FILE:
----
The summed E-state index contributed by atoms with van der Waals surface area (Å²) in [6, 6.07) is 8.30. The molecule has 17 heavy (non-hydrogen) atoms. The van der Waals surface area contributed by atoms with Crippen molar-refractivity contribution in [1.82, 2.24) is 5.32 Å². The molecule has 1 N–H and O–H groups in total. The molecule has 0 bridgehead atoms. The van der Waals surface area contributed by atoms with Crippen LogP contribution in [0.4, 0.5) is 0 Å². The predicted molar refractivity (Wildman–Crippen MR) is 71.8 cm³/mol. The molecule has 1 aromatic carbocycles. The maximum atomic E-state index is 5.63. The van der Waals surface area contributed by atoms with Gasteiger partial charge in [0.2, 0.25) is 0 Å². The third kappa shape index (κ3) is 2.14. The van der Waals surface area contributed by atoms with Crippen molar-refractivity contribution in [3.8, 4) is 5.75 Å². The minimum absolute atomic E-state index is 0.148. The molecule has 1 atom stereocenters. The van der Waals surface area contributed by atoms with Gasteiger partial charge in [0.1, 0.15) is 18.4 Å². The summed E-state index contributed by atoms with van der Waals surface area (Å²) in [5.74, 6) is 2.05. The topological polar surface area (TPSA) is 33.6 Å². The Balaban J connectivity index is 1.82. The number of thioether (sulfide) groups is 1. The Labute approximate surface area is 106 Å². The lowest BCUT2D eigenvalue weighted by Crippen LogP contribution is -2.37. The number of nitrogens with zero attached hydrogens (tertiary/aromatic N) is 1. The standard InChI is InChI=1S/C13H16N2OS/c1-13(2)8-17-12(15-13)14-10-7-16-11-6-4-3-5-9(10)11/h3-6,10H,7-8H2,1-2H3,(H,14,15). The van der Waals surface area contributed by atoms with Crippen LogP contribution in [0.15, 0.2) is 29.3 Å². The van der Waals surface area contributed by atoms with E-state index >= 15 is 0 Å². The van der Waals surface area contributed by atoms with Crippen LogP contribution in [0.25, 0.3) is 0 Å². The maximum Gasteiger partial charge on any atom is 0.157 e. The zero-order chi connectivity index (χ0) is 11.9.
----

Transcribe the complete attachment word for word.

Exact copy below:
The summed E-state index contributed by atoms with van der Waals surface area (Å²) in [6, 6.07) is 8.30. The molecule has 17 heavy (non-hydrogen) atoms. The van der Waals surface area contributed by atoms with Crippen molar-refractivity contribution in [1.82, 2.24) is 5.32 Å². The molecule has 1 N–H and O–H groups in total. The molecule has 0 bridgehead atoms. The van der Waals surface area contributed by atoms with Crippen LogP contribution in [0.4, 0.5) is 0 Å². The predicted molar refractivity (Wildman–Crippen MR) is 71.8 cm³/mol. The molecule has 1 aromatic carbocycles. The maximum atomic E-state index is 5.63. The van der Waals surface area contributed by atoms with Gasteiger partial charge in [0.2, 0.25) is 0 Å². The third kappa shape index (κ3) is 2.14. The van der Waals surface area contributed by atoms with Crippen molar-refractivity contribution in [3.8, 4) is 5.75 Å². The minimum absolute atomic E-state index is 0.148. The molecule has 1 atom stereocenters. The van der Waals surface area contributed by atoms with Gasteiger partial charge in [0.1, 0.15) is 18.4 Å². The summed E-state index contributed by atoms with van der Waals surface area (Å²) in [5.74, 6) is 2.05. The topological polar surface area (TPSA) is 33.6 Å². The Balaban J connectivity index is 1.82. The number of thioether (sulfide) groups is 1. The Labute approximate surface area is 106 Å². The lowest BCUT2D eigenvalue weighted by Crippen LogP contribution is -2.37. The number of nitrogens with zero attached hydrogens (tertiary/aromatic N) is 1. The standard InChI is InChI=1S/C13H16N2OS/c1-13(2)8-17-12(15-13)14-10-7-16-11-6-4-3-5-9(10)11/h3-6,10H,7-8H2,1-2H3,(H,14,15). The van der Waals surface area contributed by atoms with Crippen LogP contribution in [0.15, 0.2) is 29.3 Å². The van der Waals surface area contributed by atoms with E-state index >= 15 is 0 Å². The van der Waals surface area contributed by atoms with Crippen LogP contribution in [0.25, 0.3) is 0 Å². The maximum Gasteiger partial charge on any atom is 0.157 e. The zero-order chi connectivity index (χ0) is 11.9.